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Sinharaja Forest Reserve
Sinharaja Forest Reserve is one of the best known places of the Sri Lanka which elegantly rests across its damp region at the southern brink. This tropical island is considered to be the most fortunate because of this stretch of virgin rain forest which is incredibly shrouded by copious rain clouds. Even though it seems as a shroud but these rain clouds affirms to be a boon for this reserve as it replenishes its deep soils and balance water resources. With such significance, this reserve is extensively important to the island’s ecosystem and bearing this fact in mind it has been titled as a World Heritage Site in 1989
The reserve comprise of an incredible natural setting as it is at brink with the Koskulana Ganga at the north and the Gin Ganga at the south. The east comprises an old foot track touches the highest peak in the forest Hinipitigala (1171m) whereas the west has the emerald land decrease. This reserve has been fortunately bestowed 189 sq untouched forests that run across 21 kms from east to west whereas from north to south it runs about 3.7 kms. It is believed to be the royal reserve of this tropical island. It even has some regal evidences which prove that this reserve was called as Rajasinghe Forest.
The place was not of concern at its initial stages. However in 1840, the British made it their crown land. After which, there were some efforts done by the British toward its preservation. Later in 1971, the reserve underwent some damage when the loggers moved in and done some logging including the replacement of hardwood with mahogany and building up of a wood chip mill. Realizing the loss, conservationists made the government to halt all the logging practices in 1977. The damage done to the reserve was gradually recovered and Sinharaja Forest Reserve was hence saved.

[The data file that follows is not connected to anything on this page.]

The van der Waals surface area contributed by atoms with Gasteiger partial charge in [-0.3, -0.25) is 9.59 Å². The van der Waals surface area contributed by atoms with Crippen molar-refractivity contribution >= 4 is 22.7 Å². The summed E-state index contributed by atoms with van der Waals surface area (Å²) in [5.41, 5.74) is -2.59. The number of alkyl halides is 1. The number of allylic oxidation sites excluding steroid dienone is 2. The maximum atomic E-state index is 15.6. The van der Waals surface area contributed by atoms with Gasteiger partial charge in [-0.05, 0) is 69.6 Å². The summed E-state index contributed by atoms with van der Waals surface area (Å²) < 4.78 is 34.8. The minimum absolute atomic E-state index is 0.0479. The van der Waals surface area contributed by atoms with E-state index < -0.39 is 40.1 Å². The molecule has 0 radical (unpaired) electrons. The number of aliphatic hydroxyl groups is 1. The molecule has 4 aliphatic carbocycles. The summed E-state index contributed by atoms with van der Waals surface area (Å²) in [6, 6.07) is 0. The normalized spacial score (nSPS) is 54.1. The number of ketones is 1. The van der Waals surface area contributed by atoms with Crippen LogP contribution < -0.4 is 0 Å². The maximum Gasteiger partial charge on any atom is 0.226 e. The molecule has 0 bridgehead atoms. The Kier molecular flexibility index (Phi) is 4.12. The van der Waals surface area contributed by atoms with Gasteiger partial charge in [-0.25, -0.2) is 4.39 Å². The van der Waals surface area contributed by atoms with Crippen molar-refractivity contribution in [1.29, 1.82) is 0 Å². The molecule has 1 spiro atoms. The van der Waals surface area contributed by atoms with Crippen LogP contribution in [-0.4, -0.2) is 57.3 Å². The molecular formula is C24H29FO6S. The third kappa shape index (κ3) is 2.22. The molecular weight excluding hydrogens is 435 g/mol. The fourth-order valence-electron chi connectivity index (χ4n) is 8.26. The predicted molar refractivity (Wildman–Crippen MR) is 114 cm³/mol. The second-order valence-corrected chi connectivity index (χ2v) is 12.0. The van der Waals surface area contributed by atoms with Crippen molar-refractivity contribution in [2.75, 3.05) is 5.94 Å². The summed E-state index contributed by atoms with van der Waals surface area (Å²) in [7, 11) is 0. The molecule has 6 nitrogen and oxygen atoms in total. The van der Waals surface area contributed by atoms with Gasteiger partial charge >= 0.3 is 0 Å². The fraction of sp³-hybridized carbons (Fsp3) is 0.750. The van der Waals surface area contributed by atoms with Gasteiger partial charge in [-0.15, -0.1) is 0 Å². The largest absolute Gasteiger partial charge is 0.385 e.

Sinharaja at present has a wild cornucopia of flora as well as fauna. The reserve comprises an extensive range of canopy trees which are standing tall at a height of 45m. Coming to the sub canopy trees, these are all extremely rare and endangered. The reserve considers itself fortunate in housing 160 species with 18/20 endemic species present in the island. The reserve serves as an abode to some species of cats including leopard rusty spotted cats and fishing cats. However, they are seldom seen. Who is endemic are the purple-faced langurs, Sambar, barking deer and wild boar. Besides these common and uncommon species, there are other significant fauna as well in Sinharaja including 45 species of reptiles.
The periphery of the forest comprises around 22 villages and this reserve provides employment to the locals of the village. These village people are permissible to enter the reserve in order to tap palms so that jaggery and treacle can be hauled out. This is one way of providing employment to people the other way is to employ people in collecting dead timber and leaves for fuel and construction.
The best times to visit: The place is mostly under drizzles and downpours therefore August - September and January – April, as these are the dry months, proves to be the best in terms of travelling.
How to reach: CTB buses are easily accessible from Colombo, Galle, Nuwara Eliya and other major cities at frequent intervals. Cabs are another good option to travel as it saves time and provide scenic beauty enroute.